Are Labour knives out for Keir Starmer?
Keir Starmer has admitted that Labour still has a “mountain to climb” as a new poll shows that the party is lagging behind the Conservatives.
The Labour leader was forced to defend his leadership after a survey of more than 1,050 UK adults by Ipsos Mori found that Boris Johnson’s party has pulled ahead of the opposition by four points. And 44% of the respondents said that the Tory prime minister was the best choice to lead the country out of the Covid pandemic, compared with 29% who backed Starmer.
The poll results are likely to increase “murmurs among senior Labour MPs” who are concerned that Starmer’s “risk-averse, carefully managed approach and moderate politics risk turning him into ‘continuity Ed Miliband’”, The Times reports.
An unnamed MP told the paper: “We’re not in the relegation zone anymore, but equally we’re not ahead of the Tories in the polls and given the mess they’re in, we ought to be.”
Meanwhile, New Statesman political editor Stephen Bush warns that “a consensus is forming among the commentariat” that Starmer is “not up to the job”. Labour MPs are beginning to complain that Starmer has “no politics”, Bush writes, and that the party under his watch “has no clear identity beyond bland reassurance”.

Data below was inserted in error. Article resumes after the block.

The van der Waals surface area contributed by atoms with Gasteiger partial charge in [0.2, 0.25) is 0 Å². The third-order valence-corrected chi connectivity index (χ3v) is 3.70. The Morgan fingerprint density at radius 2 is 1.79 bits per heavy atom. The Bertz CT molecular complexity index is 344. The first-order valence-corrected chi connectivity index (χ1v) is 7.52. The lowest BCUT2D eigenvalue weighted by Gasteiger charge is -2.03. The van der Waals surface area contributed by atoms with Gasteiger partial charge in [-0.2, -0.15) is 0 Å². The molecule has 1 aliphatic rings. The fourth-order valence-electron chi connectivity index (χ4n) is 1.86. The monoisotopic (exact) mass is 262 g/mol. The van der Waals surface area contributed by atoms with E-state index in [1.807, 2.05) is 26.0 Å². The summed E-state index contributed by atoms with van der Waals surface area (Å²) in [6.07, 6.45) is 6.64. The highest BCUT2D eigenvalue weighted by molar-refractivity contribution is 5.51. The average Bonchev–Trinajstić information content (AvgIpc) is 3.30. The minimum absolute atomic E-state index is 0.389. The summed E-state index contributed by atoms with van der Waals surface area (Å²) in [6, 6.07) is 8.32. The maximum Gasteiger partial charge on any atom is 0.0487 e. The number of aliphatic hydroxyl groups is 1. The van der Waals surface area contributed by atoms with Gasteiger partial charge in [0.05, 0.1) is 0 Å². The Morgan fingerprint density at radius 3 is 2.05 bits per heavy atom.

“Backbenchers who feel they would do a better job than the shadow cabinet complain that its members are mostly anonymous”, he adds, noting that while “Labour seldom gets rid of its leaders… it does have a tendency to hobble them”.
However, the Labour leader has some cause for hope.
The Independent’s John Rentoul predicts that “lockdown paralysis” will soon “ease and in Britain the winds of electoral change will start blowing again”.
May’s local elections will be the “biggest electoral test between general elections” and “Starmer is likely to be able to claim that Labour is making progress”, writes Rentoul, who adds that the Labour leader’s “advantage” of not being Jeremy Corbyn “has not yet been cashed in at the ballot box”.
There is also some good news for Starmer courtesy of PoliticsJoe. Voters interviewed by the digital channel in the Derbyshire town of Bolsover – a constituency held by Labour MP Dennis Skinner for almost 50 years before turning blue in 2020 – said they would consider backing Starmer if he is not “too left-wing”.
In a possible vindication of Starmer’s strategy so far, a former Labour voter said: “It seems like he’s got a head on his shoulders and Labour’s got to work towards the middle ground.”